How to choose a digital publisher? – Part 2

In my last post, I discussed some tips that would help a writer decide which digital publisher to choose for manuscript submission. Today, I want to discuss some other points that a writer should consider before signing with a digital publisher.

1)      A digital publisher will take digital publishing rights only, and not print. That is, unless, they promise to take your book out in print also. If they are only taking the option to take the book out in print depending on sales, it should be clear as to how many months you can wait before you submit the print version elsewhere.

2)      They should specify for how long they are taking the rights. Not for your lifetime, certainly. Five years, or two years since the date of publication is preferable and then you can all re-negotiate the contract.

3)      They should send you few free digital copies of the book. They will also create many formats of the book for sale.

4)      They should send you ARCs so you can get reviews.

5)      The publisher should design the book cover at no cost to you and get ISBN also.

6)      The publisher gets first right to look at any sequel to your work that they have, but not to any other work.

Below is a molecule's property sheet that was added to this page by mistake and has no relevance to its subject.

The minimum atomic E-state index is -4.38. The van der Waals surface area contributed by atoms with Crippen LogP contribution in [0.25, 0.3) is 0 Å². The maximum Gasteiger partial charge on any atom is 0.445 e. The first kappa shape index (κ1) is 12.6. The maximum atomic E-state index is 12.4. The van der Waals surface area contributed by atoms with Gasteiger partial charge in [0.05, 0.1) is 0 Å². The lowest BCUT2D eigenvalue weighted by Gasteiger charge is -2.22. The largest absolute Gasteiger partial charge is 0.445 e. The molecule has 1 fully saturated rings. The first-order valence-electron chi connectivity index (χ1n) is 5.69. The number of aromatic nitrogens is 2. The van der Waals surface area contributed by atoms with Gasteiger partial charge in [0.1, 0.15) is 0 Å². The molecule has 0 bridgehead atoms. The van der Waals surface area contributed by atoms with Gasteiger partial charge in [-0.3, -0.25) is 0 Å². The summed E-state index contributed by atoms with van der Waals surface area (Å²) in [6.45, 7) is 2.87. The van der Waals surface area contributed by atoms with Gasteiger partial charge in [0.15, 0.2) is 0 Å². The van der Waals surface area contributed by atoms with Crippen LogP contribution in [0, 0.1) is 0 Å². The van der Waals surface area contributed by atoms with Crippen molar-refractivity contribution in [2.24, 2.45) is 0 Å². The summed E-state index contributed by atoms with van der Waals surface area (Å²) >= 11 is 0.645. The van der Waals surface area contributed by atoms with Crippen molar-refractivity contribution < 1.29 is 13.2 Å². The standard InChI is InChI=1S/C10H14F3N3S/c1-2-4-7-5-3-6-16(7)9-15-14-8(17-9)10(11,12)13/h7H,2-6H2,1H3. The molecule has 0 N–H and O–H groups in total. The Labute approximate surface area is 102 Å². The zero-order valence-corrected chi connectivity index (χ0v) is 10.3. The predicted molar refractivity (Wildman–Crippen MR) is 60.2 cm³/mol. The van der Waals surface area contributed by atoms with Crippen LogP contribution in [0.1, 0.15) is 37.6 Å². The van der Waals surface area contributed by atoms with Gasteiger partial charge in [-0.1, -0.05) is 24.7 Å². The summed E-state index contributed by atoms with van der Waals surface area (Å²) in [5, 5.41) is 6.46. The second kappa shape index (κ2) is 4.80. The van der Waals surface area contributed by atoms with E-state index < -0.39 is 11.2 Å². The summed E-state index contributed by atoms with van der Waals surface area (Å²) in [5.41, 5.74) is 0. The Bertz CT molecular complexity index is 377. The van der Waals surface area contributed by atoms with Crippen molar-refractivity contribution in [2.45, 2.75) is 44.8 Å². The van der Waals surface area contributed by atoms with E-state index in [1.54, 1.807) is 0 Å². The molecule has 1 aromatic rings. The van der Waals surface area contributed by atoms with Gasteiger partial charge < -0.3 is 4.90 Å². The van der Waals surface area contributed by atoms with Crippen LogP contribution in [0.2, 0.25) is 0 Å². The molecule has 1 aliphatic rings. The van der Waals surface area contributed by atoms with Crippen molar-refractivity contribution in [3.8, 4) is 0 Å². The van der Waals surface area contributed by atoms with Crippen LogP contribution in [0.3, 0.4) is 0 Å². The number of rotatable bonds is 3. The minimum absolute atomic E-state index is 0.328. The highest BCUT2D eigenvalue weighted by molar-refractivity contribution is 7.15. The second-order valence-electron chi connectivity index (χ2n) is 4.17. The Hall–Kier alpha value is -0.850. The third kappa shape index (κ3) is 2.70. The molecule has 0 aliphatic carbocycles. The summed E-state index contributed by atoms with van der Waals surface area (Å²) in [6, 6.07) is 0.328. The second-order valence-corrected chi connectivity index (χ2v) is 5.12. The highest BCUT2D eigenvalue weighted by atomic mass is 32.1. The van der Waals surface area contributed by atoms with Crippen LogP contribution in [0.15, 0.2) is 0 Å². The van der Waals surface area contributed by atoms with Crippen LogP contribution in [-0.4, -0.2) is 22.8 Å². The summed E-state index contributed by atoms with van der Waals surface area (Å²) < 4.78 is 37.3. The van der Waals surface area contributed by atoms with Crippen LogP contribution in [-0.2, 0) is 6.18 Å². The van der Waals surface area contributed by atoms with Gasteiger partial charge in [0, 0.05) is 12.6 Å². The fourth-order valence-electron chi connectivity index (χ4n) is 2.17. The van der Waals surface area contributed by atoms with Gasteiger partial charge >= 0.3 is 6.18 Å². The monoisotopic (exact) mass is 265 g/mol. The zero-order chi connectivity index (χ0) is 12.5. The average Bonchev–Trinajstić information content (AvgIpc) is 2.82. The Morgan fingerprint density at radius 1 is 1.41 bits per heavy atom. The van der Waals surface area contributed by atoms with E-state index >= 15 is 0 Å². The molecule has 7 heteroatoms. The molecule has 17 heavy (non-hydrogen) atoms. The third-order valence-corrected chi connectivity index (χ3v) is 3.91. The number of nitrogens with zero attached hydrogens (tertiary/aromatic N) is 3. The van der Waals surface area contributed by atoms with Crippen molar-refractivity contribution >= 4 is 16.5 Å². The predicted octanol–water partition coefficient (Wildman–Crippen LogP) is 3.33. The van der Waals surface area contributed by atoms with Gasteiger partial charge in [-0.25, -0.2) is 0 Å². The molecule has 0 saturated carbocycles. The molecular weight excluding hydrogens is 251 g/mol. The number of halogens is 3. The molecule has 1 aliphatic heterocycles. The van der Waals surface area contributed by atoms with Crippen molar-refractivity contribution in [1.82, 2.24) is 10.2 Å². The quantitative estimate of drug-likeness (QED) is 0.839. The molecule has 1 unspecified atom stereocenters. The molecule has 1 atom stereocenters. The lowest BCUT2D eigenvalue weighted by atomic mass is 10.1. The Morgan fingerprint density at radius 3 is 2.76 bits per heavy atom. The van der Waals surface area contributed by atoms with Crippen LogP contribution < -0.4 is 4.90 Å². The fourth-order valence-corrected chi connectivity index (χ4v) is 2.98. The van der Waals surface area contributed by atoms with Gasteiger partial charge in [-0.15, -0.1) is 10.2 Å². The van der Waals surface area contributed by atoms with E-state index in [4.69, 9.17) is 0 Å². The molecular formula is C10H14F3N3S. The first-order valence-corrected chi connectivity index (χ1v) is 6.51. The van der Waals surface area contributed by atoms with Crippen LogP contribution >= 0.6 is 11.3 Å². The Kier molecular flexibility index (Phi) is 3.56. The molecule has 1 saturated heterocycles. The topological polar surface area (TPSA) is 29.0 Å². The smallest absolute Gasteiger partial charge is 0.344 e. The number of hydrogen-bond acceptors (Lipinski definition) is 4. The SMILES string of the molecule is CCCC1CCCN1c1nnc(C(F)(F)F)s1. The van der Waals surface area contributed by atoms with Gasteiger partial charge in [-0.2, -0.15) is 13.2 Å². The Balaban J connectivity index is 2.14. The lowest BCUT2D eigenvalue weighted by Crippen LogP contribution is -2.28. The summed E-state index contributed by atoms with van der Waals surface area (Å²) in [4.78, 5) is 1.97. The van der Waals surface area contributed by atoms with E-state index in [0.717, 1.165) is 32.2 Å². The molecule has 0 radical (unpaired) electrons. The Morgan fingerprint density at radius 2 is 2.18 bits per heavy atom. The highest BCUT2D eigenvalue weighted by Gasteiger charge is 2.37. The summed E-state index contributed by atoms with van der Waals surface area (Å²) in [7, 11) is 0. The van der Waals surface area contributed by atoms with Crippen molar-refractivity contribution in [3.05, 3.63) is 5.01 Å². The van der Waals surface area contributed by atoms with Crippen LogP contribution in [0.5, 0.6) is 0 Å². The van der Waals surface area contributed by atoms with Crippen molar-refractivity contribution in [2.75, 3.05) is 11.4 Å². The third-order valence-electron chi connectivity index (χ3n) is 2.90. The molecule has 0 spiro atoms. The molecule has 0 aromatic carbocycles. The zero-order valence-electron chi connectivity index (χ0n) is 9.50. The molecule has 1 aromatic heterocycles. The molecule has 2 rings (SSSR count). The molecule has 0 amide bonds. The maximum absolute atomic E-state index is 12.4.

It is a writer’s duty to ensure that they are happy with the book contract before signing it. It’s always best to read the contract from start to finish and once again. If you don’t have a lawyer, get a friend to read it for you to get his/her feedback. Do you homework before selling your manuscript so you don’t have any regrets later on.

Related Posts:

List of Digital Publishers

Work of a self-published author as compared to an author with a publishing house

The things your digital publisher would do for you

 

2 Responses to “How to choose a digital publisher? – Part 2”

  1. Superb blog! Do you have any tips for aspiring writers? I’m planning to start my own site soon but I’m a little lost on everything. Would you recommend starting with a free platform like WordPress or go for a paid option? There are so many choices out there that I’m completely confused .. Any recommendations? Thanks!

  2. Sabine says:

    Either way is fine. If you are serious about writing as a career, it’s better to start with a paid site as it shows your commitment.

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